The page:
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I have a Cocoa document-based app that (currently at least) functions as a basic text editor. It saves .txt, .rtf, and .rtfd, and loads those plus .doc and .docx. If I open a .doc or .docx file and edit it, then try to close, it reminds me to save, but the save option doesn't do anything since the application is only a viewer for those types of files. How can I make that function as "Save As" for types that can only be viewed, like .doc and .docx?

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Any other ideas? –  Justin Mrkva Jul 31 '10 at 19:43

2 Answers 2

up vote 1 down vote accepted

Override the saveDocumentWithDelegate::: in your customised NSDocument to the following:

- (void)saveDocumentWithDelegate:(id)delegate didSaveSelector:(SEL)didSaveSelector contextInfo:(void *)contextInfo
{
  if (delegate != nil)
  {
    // use delegate or contextInfo to decide what operation you need to use...

    [self runModalSavePanelForSaveOperation:NSSaveAsOperation
                                   delegate:delegate 
                            didSaveSelector:didSaveSelector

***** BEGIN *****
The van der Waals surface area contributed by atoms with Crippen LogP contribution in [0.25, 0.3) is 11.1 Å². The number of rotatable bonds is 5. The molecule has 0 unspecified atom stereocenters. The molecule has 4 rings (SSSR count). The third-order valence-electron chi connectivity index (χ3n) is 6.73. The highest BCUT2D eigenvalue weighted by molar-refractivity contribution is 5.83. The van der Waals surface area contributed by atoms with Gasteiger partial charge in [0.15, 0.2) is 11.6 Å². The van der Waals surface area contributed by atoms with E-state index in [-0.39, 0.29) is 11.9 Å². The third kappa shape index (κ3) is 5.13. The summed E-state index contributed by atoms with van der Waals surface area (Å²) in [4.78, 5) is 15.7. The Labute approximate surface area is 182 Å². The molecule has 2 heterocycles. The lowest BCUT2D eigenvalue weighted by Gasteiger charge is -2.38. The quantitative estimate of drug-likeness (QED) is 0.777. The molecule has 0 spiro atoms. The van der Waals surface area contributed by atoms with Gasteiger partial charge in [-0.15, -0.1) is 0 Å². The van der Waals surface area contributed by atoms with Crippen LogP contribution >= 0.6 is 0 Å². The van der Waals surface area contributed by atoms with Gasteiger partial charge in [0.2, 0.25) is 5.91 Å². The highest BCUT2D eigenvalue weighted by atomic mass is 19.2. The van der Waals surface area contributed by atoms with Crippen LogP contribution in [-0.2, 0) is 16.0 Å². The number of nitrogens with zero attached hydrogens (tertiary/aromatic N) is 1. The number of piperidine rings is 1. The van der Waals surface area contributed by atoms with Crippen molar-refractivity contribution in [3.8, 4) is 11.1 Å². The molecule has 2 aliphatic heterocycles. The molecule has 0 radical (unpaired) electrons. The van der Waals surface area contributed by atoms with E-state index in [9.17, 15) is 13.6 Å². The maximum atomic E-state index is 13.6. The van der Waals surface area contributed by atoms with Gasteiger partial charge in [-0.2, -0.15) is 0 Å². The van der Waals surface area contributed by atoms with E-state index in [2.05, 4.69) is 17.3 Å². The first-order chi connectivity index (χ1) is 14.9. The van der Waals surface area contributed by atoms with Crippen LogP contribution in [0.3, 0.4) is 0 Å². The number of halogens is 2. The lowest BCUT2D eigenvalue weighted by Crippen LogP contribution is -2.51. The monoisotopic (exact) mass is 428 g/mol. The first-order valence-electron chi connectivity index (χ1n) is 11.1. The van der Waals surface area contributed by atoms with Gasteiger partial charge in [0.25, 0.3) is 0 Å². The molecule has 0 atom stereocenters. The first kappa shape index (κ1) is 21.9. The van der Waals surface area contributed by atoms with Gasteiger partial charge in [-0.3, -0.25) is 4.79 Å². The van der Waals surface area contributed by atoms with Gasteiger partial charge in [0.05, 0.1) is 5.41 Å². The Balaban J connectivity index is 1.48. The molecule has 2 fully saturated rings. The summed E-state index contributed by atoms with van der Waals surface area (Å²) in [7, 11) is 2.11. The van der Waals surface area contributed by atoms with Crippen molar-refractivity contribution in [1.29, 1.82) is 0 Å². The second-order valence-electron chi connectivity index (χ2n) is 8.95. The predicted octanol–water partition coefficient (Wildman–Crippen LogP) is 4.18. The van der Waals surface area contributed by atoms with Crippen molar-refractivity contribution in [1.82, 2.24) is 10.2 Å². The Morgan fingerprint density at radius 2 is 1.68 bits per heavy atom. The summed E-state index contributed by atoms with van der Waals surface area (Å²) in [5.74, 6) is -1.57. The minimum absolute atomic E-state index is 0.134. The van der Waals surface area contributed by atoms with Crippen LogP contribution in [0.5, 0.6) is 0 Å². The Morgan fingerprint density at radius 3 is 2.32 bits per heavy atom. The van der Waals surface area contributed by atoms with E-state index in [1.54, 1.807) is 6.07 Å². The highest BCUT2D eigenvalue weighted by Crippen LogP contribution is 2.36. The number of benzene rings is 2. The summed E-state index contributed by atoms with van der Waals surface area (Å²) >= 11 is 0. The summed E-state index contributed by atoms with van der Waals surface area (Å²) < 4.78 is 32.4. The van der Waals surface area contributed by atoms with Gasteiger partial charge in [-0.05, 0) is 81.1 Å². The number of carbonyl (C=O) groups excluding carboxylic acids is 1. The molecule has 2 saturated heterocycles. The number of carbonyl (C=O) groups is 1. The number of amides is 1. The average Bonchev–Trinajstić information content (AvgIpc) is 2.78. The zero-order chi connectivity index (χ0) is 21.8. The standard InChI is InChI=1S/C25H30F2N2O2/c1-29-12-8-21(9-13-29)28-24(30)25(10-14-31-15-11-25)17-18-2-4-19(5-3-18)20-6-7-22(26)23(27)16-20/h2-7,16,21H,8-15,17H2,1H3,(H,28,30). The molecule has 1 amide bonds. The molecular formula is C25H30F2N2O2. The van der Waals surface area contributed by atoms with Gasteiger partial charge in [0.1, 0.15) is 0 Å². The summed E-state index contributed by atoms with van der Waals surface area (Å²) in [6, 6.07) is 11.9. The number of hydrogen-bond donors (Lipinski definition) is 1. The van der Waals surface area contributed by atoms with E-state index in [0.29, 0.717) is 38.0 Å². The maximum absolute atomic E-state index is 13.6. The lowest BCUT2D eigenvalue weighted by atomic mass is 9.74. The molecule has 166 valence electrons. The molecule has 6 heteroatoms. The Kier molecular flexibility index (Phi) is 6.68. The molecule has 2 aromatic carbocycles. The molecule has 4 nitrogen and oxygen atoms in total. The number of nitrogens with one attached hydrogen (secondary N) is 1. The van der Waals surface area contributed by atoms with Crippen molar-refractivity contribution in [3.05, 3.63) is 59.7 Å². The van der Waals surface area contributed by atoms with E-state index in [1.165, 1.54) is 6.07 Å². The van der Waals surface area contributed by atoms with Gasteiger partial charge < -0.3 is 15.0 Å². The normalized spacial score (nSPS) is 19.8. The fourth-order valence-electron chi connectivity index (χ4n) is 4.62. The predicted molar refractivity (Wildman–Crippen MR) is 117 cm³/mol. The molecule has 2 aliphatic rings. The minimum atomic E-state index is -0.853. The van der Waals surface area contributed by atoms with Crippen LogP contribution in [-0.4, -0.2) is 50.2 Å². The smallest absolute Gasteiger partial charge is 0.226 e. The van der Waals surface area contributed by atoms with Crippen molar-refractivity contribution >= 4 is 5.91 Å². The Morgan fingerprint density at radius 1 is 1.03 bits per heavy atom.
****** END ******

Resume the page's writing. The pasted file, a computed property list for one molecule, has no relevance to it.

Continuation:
contextInfo:contextInfo];
  }
  else
  {
    [super saveDocumentWithDelegate:delegate 
                    didSaveSelector:didSaveSelector
                        contextInfo:contextInfo];
  }
}

By default the delegate is either an NSWindow on window close or NSDocumentController if you quit the application and the controller enumerates the windows for reviewing changes.

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Thanks, it took me a while to implement it (got busy working on other things) but that code works great! –  Justin Mrkva Sep 28 '10 at 19:07

Not completely clear if you actually want to write the updated file after editing, or prevent editing and thus prevent the warning that the document has been modified.

To not see the Save warning, first you would want to set your document type role to "Viewer", if it happens to be "Editor". This is in the Target settings.

Then you need to 1. ensure that the contents of the document isn't changed, and/or 2. tell the document not to bother showing itself as dirty

However, if you want to allow editing and saving the document, you would have to write those files back in the proper format. That's non-trivial, except for the fact that the source code for TextEdit is available and included with Xcode. But from a cursory glance, it appears that NSDocument already supports .doc and .docx.

You will find the Project folder for TextEdit in /Xcode/Examples.

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I want to show the warning, but change "Save" to "Save As". That way if someone opens a read-only file and edits it, the "Save As" will allow them to save it in a supported write format. Currently all the action sheet allows them to do is "Save", which since it's read-only just returns them to the document without any feedback. I will take a look at the TextEdit source though, in case it contains .doc and .doxc save code. –  Justin Mrkva Jul 22 '10 at 17:45

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